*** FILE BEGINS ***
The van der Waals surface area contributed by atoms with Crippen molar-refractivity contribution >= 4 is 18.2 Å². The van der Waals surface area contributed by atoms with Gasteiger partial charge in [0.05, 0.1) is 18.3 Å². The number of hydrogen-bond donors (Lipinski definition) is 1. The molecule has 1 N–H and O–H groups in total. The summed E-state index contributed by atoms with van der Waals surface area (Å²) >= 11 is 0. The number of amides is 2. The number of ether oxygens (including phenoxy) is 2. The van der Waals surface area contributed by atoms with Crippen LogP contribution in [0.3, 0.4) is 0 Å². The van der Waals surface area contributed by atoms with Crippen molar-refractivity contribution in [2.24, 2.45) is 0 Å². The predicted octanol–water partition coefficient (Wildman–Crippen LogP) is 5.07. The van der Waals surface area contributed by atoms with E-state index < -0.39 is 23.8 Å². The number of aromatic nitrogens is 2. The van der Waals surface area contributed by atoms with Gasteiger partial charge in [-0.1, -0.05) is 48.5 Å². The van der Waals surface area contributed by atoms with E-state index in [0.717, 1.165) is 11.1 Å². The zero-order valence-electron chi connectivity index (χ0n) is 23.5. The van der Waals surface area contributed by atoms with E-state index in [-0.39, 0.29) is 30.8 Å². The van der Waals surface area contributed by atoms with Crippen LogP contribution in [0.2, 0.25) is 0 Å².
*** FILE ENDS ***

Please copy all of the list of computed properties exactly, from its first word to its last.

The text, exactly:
The van der Waals surface area contributed by atoms with Crippen molar-refractivity contribution >= 4 is 18.2 Å². The van der Waals surface area contributed by atoms with Gasteiger partial charge in [0.05, 0.1) is 18.3 Å². The number of hydrogen-bond donors (Lipinski definition) is 1. The molecule has 1 N–H and O–H groups in total. The summed E-state index contributed by atoms with van der Waals surface area (Å²) >= 11 is 0. The number of amides is 2. The number of ether oxygens (including phenoxy) is 2. The van der Waals surface area contributed by atoms with Crippen LogP contribution in [0.3, 0.4) is 0 Å². The van der Waals surface area contributed by atoms with Crippen molar-refractivity contribution in [2.24, 2.45) is 0 Å². The predicted octanol–water partition coefficient (Wildman–Crippen LogP) is 5.07. The van der Waals surface area contributed by atoms with E-state index < -0.39 is 23.8 Å². The number of aromatic nitrogens is 2. The van der Waals surface area contributed by atoms with Gasteiger partial charge in [-0.1, -0.05) is 48.5 Å². The van der Waals surface area contributed by atoms with E-state index in [0.717, 1.165) is 11.1 Å². The zero-order valence-electron chi connectivity index (χ0n) is 23.5. The van der Waals surface area contributed by atoms with E-state index in [-0.39, 0.29) is 30.8 Å². The van der Waals surface area contributed by atoms with Crippen LogP contribution in [0.2, 0.25) is 0 Å².